Their spring oolong (above) displayed much better characteristics. The leaves are of a nice green and display a low level of oxidation. Smell was pleasant, but not exceptional. The yun, the aftertaste in the mouth and throat, was weak but could be improved by using a clay teapot. While not on the same level as good high mountain oolong from Taiwan, this tea does have some of its characteristics.

Teaparker has asked me to see if there is a foreign distributor interested in selling this tea as Golden Triangle oolong in North America or in Europe. He wants to help these very poor Chinese escape the dangers of the drug business. Just write to me and I'll give you his contact email. I would help make initial contacts, but I wouldn't take part in the actual business or make any money from it.

There are several ways I can think of to promote this tea:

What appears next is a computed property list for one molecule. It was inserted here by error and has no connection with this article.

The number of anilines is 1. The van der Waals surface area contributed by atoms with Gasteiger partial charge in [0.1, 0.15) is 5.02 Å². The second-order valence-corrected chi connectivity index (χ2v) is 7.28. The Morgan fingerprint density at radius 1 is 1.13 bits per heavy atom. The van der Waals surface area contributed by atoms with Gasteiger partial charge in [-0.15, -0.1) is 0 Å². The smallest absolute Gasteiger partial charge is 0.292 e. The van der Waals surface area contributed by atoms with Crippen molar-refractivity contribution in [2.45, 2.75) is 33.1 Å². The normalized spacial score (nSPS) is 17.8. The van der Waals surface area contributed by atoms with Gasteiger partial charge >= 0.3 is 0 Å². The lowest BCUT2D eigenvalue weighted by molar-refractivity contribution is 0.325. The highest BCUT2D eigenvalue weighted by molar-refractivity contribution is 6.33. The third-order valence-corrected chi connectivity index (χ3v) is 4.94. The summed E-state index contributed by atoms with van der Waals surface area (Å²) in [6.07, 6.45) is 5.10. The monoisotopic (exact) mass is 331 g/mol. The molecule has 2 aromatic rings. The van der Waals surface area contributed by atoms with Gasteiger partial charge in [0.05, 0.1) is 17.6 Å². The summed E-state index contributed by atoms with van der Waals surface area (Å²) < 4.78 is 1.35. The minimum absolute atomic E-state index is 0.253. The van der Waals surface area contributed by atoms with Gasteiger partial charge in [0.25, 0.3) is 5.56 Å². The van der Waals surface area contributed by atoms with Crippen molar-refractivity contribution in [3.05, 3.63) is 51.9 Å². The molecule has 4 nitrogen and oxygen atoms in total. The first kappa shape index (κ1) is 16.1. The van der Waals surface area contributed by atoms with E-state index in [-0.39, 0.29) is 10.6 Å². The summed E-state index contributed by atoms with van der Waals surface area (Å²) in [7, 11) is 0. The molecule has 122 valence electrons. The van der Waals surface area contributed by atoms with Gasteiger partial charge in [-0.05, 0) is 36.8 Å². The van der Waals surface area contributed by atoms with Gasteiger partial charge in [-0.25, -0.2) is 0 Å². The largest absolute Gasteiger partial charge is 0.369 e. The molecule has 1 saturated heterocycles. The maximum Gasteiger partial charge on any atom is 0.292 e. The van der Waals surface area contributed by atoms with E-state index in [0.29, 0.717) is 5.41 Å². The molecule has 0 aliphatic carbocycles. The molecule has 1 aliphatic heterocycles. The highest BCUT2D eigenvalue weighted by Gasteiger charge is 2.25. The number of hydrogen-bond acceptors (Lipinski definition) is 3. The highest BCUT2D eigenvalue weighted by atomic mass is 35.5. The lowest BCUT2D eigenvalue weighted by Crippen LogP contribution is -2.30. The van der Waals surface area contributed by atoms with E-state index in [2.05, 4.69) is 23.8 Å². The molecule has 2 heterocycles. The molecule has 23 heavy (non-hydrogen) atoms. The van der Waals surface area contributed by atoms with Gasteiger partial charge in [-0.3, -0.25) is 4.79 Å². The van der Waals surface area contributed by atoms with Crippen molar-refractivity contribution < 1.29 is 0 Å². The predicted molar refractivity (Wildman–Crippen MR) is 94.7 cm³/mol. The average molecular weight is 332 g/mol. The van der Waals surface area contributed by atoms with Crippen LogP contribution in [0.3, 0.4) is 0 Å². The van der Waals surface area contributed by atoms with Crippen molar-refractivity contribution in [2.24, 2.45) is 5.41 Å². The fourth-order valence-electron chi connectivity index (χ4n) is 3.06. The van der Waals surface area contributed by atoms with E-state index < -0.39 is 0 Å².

- "Grown on former poppy fields, this oolong will make you high" Market: former junkies,
- "Drink Golden Triangle Oolong, the Freedom tea". Market: Republican neo-conservative,
- "Golden Triangle Oolong: quench your thirst and help the poorest tea growers". Market: Left wing Demorat.
- "Proven 100% environment friendly and no chemicals added: Golden Triangle Oolong." Market: Green party (They can't afford chemicals and only use natural cow shit as fertilizer!)
- "Say no to drugs, say yes to Golden Triangle Oolong". Market: Concerned parents.

Just don't do what Chinese businessmen will probably do (or are already doing) with this tea: "Cheap Taiwan high mountain oolong!" A latest report on TV this weekend said that 70-80% of Taiwan's tea contains foreign tea from China, Vietnam(..) to cut costs! It goes without saying that I go through the trouble to buy my teas only from the most trusted sources I can find!

Monday, July 11, 2005


Sorry! No time for a long post today. Instead, here is a preview of 2 very fine things I'll report on in more detail soon: a 1985 Tuo Cha (250 gr) made of first grade pu er. Hummmm... and a fine Yixing teapot.

Friday, July 08, 2005

Un oolong du Triangle d'Or

Teaparker, l'Indiana Jones du thé, s'est rendu de Kunming jusqu'en Birmanie, la semaine dernière. Il n'a pu y rester qu'une journée, mais quelle journée!